Holy Saturday: Pausing for Grief

God, what was it like to take the Holy Pause of Saturday? Did you practice Sabbath while Jesus, your only son, had died?

Did you sit in a comfortable corner and let yourself cry?

Did you practice breathing, slowly, in and out, trying to find ways to regulate once again?

Did you embrace despondency?

Did it feel like the world had stopped? Did you feel slammed by the bad news–even though you knew it was coming? Did you have to sit for a minute to take in the fullness of its meaning?

Did you simply, actually, pause the world for a few so you could keep your rainbow promises?

Did you feel frustrated that after all you had done, and tried, that Jesus died anyway?

Did you take comfort in sitting with the disciples and Mary, and Mary and Martha as they moaned?

Did you make yourself useful, keeping busy helping all the humans who were in pain, so you could better process your own?

Did you just sleep all day, and try to forget the world existed?

Lord God, I have a sneaking suspicion that Saturday is Holy because it legitimizes our pain, our loss, our anger at injustices, our impatience with the waiting for peace, our heartbrokenness with the state of the world, our feeling of helplessness to be of help to anyone or anything.

And yet, You give us permission to take the time to sit with the pain. You give us the space we need to do absolutely nothing (at first) in response to the evil in the world. You do not barge in with good news or toxic positivity. You let resurrection sneak into our hearts, little by little.

Thank you God for this time and space.

Thank you for being a God who fully experiences the range of emotions and reactions we have.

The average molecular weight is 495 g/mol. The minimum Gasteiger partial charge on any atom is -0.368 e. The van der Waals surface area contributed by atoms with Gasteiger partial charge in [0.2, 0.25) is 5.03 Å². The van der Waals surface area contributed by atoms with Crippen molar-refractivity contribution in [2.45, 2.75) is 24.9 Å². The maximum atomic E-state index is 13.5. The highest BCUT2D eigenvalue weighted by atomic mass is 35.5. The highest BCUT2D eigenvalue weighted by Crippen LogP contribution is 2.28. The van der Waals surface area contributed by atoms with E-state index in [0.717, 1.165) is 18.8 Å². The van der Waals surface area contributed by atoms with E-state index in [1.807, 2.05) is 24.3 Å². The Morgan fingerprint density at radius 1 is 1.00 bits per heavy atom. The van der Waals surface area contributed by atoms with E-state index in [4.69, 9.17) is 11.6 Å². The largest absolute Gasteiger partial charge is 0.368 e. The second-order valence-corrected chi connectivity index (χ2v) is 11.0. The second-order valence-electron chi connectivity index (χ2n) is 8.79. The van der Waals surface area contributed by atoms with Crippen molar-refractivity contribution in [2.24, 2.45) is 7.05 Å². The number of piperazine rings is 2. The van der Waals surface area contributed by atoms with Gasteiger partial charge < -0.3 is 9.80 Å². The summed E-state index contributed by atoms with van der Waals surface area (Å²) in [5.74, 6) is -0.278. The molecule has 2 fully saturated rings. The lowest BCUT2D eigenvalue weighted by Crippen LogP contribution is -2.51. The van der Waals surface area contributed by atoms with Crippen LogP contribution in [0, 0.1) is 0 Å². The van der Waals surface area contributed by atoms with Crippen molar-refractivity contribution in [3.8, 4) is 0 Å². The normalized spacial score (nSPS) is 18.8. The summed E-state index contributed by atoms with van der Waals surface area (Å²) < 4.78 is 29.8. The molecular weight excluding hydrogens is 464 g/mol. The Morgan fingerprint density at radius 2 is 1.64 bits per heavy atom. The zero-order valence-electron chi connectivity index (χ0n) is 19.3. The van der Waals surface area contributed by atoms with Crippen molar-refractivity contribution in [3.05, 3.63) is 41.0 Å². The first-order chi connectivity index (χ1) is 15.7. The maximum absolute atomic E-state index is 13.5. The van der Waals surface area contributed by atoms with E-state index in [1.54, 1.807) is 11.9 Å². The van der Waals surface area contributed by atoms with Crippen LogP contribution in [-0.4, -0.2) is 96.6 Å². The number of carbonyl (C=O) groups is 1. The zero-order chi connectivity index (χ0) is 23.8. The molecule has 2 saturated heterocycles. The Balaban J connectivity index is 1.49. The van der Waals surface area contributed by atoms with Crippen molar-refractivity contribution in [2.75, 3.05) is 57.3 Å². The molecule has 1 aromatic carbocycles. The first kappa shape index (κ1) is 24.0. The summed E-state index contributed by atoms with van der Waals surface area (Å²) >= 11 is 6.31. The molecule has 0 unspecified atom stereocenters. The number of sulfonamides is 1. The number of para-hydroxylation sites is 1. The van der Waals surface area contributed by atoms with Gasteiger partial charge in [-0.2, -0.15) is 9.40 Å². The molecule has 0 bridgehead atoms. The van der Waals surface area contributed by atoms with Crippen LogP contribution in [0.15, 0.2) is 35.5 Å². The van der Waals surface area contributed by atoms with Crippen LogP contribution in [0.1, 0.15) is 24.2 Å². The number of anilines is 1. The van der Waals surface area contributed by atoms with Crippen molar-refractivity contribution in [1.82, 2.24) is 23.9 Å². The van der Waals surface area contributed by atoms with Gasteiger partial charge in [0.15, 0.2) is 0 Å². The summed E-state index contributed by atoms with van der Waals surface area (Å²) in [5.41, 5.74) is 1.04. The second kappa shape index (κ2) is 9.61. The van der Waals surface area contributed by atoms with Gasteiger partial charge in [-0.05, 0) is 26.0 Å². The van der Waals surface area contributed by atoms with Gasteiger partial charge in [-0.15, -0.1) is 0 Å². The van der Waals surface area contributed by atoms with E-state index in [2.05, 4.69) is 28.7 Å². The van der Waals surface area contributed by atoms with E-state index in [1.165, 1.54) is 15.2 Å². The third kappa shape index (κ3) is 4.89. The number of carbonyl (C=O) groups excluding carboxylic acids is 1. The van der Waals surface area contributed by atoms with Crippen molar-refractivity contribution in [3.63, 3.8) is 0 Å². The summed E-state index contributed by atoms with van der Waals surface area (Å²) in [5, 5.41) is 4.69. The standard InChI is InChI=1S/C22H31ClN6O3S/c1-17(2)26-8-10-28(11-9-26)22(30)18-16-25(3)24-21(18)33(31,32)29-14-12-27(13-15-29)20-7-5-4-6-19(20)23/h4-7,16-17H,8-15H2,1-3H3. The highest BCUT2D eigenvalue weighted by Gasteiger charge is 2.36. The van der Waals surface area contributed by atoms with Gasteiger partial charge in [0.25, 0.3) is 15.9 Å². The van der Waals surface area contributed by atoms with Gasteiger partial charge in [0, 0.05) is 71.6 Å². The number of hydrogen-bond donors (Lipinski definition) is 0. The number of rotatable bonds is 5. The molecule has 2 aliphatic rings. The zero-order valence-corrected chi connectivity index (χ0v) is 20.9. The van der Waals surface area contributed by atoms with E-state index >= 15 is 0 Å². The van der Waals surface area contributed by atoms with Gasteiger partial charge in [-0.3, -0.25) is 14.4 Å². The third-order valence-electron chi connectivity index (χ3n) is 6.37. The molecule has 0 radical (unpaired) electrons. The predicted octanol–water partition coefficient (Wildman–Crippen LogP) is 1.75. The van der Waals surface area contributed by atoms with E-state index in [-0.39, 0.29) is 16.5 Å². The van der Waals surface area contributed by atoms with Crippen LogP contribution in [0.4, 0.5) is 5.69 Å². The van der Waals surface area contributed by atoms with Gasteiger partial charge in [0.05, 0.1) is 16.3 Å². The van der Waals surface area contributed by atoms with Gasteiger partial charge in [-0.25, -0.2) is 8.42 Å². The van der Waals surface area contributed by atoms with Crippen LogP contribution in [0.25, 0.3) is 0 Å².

Thank you for being our God and sitting with us.

Let us sit together a little longer………………………………

Amen.

Feel free to use/adapt with Credit to Pastor Katy Stenta

Author: katyandtheword

Pastor Katy has enjoyed ministry at New Covenant for 7 years, where the church has solidified its community focus. Prior to that she studied both Theology and Christian Formation at Princeton Theological Seminary. She also served as an Assistant Chaplain at Trenton Psychiatric Hospital and as the Christian Educational Coordinator at Bethany Presbyterian at Bloomfield, NJ. She enjoys working within and connecting to the community, is known to laugh a lot during service, and tells as many stories as possible. Pastor Katy loves reading Science Fiction and Fantasy, theater, arts and crafts, music, playing with children and sunshine, and continues to try to be as (w)holistically Christian as possible. "Publisher after publisher turned down A Wrinkle in Time," L'Engle wrote, "because it deals overtly with the problem of evil, and it was too difficult for children, and was it a children's or an adult's book, anyhow?" The next year it won the prestigious John Newbery Medal. Tolkien states in the foreword to The Lord of the Rings that he disliked allegories and that the story was not one.[66] Instead he preferred what he termed "applicability", the freedom of the reader to interpret the work in the light of his or her own life and times. "Hallows, not Horcruxes" Harry Potter

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